The American Diabetes Association recommends managing diabetes through diet, lifestyle modifications, and pharmacological therapy.1 Despite lacking substantial evidence, herbal and dietary supplements have become increasingly popular in the diabetic patient population over the years. Although use of dietary supplements is not always recommended, it is best for clinicians to be knowledgeable about the safety and efficacy data surrounding them in order to assist patients who choose to use them. Six popular dietary supplements used in the management of diabetes will be discussed in this article and safety and efficacy data are summarized in Table 1.

Nicotinamide is a vitamin B derivative that is most frequently used in the management of hyperlipidemia.1 Despite compelling evidence of its use in hyperlipidemia, there is a lack of comprehensive data to support its use in all diabetic patients. Several large-scale studies show that nicotinamide may have positive effects after long-term use in type 1 diabetic patients, however additional studies are needed to determine its true safety and efficacy.  

Fenugreek is another dietary supplement that is commonly used by diabetic patients, especially those with limited access to health care.1 Although there are several studies that demonstrate the positive effects of fenugreek on glycemic control, there is a lack of evidence regarding appropriate dosing and formulation. Because of this, additional studies should be conducted prior to recommending it for widespread use.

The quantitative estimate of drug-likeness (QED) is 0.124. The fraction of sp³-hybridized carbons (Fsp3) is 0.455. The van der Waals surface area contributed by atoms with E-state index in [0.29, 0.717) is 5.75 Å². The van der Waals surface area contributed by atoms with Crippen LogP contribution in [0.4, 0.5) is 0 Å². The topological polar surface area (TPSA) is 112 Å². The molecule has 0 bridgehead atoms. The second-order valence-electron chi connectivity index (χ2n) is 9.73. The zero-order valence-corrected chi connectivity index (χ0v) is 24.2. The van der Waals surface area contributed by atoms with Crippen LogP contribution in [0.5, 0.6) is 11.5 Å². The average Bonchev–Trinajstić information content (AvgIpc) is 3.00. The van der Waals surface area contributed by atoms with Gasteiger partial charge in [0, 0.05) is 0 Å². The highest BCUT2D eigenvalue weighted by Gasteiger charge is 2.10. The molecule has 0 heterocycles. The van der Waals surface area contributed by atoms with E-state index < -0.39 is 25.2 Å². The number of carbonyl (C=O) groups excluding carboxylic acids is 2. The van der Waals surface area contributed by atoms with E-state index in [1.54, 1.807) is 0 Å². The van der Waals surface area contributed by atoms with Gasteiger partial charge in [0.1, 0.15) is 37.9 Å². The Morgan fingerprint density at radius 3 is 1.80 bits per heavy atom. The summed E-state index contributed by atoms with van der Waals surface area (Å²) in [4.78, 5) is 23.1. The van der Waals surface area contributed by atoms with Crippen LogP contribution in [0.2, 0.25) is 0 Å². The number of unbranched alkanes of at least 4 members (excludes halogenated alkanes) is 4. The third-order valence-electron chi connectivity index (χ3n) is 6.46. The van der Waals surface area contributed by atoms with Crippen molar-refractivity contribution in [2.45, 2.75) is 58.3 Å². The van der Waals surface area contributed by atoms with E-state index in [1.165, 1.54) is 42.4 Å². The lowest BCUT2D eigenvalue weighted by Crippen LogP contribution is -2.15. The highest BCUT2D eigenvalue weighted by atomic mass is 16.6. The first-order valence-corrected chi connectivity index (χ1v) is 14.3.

Vitamin D is another supplement that may be used in the management of diabetes.1 Although research has found an association with suboptimal vitamin D levels and an increased risk of diabetes, it is difficult to determine the exact correlation between the two. Evidence shows that levels of 25-hydroxyvitamin D (25(OH)-D) of >30 ng/mL are associated with a 60% higher insulin sensitivity compared to levels of <10 ng/mL. Although studies have shown that vitamin D may decrease the progression of type 2 diabetes, there is a lack of substantial evidence regarding its safety and efficacy in diabetic patients. Because of this, it is difficult to formulate well-defined recommendations on the appropriate use of vitamin D in this population and additional studies are required.

Chromium is found in various foods such as meat, cereals, and nuts, and can also be used as a supplement in diabetic patients.1 Research has found that patients with type 2 diabetes have 33 to >50% lower chromium levels than the general population.  Various studies have analyzed supplementation with chromium and results indicate that this trace element may provide blood glucose-lowering benefits in diabetic patients. Additional studies should be completed to fully analyze long-term benefits and establish true safety and efficacy of chromium.